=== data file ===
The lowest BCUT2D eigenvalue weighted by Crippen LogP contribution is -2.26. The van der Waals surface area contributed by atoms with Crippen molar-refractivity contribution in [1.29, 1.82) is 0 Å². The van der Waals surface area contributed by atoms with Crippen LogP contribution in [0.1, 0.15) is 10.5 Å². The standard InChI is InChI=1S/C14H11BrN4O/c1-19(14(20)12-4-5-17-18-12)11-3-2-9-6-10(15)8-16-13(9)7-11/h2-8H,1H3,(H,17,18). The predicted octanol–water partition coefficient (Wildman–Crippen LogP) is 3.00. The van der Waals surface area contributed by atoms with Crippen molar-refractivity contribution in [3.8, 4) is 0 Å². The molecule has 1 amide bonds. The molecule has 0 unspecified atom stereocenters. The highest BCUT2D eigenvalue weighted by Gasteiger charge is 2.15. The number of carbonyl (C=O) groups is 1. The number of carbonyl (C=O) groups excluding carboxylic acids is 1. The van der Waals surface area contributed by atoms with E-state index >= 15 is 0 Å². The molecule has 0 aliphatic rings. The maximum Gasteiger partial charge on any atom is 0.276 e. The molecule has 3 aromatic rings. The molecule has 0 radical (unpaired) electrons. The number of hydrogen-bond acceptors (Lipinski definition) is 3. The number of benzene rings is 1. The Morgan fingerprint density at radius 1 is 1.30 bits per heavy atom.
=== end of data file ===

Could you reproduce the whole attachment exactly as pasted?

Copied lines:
The lowest BCUT2D eigenvalue weighted by Crippen LogP contribution is -2.26. The van der Waals surface area contributed by atoms with Crippen molar-refractivity contribution in [1.29, 1.82) is 0 Å². The van der Waals surface area contributed by atoms with Crippen LogP contribution in [0.1, 0.15) is 10.5 Å². The standard InChI is InChI=1S/C14H11BrN4O/c1-19(14(20)12-4-5-17-18-12)11-3-2-9-6-10(15)8-16-13(9)7-11/h2-8H,1H3,(H,17,18). The predicted octanol–water partition coefficient (Wildman–Crippen LogP) is 3.00. The van der Waals surface area contributed by atoms with Crippen molar-refractivity contribution in [3.8, 4) is 0 Å². The molecule has 1 amide bonds. The molecule has 0 unspecified atom stereocenters. The highest BCUT2D eigenvalue weighted by Gasteiger charge is 2.15. The number of carbonyl (C=O) groups is 1. The number of carbonyl (C=O) groups excluding carboxylic acids is 1. The van der Waals surface area contributed by atoms with E-state index >= 15 is 0 Å². The molecule has 0 aliphatic rings. The maximum Gasteiger partial charge on any atom is 0.276 e. The molecule has 3 aromatic rings. The molecule has 0 radical (unpaired) electrons. The number of hydrogen-bond acceptors (Lipinski definition) is 3. The number of benzene rings is 1. The Morgan fingerprint density at radius 1 is 1.30 bits per heavy atom.